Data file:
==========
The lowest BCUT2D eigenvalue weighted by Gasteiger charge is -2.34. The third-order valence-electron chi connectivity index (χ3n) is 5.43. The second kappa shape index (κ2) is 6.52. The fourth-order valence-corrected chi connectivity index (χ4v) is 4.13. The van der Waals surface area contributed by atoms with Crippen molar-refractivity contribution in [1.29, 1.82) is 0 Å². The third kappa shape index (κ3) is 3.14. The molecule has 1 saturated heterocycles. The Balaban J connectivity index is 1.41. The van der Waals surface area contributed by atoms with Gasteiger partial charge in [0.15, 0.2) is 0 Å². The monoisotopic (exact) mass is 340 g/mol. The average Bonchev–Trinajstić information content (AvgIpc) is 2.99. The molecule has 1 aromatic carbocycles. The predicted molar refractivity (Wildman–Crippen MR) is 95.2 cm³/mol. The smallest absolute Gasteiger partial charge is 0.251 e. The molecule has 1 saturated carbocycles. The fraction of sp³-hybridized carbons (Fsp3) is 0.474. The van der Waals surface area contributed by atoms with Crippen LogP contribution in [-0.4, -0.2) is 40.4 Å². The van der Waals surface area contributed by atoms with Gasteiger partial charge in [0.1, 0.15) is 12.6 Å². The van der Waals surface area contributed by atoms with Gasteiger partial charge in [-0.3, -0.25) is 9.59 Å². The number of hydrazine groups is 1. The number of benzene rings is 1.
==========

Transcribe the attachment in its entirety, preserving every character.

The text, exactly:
The lowest BCUT2D eigenvalue weighted by Gasteiger charge is -2.34. The third-order valence-electron chi connectivity index (χ3n) is 5.43. The second kappa shape index (κ2) is 6.52. The fourth-order valence-corrected chi connectivity index (χ4v) is 4.13. The van der Waals surface area contributed by atoms with Crippen molar-refractivity contribution in [1.29, 1.82) is 0 Å². The third kappa shape index (κ3) is 3.14. The molecule has 1 saturated heterocycles. The Balaban J connectivity index is 1.41. The van der Waals surface area contributed by atoms with Gasteiger partial charge in [0.15, 0.2) is 0 Å². The monoisotopic (exact) mass is 340 g/mol. The average Bonchev–Trinajstić information content (AvgIpc) is 2.99. The molecule has 1 aromatic carbocycles. The predicted molar refractivity (Wildman–Crippen MR) is 95.2 cm³/mol. The smallest absolute Gasteiger partial charge is 0.251 e. The molecule has 1 saturated carbocycles. The fraction of sp³-hybridized carbons (Fsp3) is 0.474. The van der Waals surface area contributed by atoms with Crippen LogP contribution in [-0.4, -0.2) is 40.4 Å². The van der Waals surface area contributed by atoms with Gasteiger partial charge in [0.1, 0.15) is 12.6 Å². The van der Waals surface area contributed by atoms with Gasteiger partial charge in [-0.3, -0.25) is 9.59 Å². The number of hydrazine groups is 1. The number of benzene rings is 1.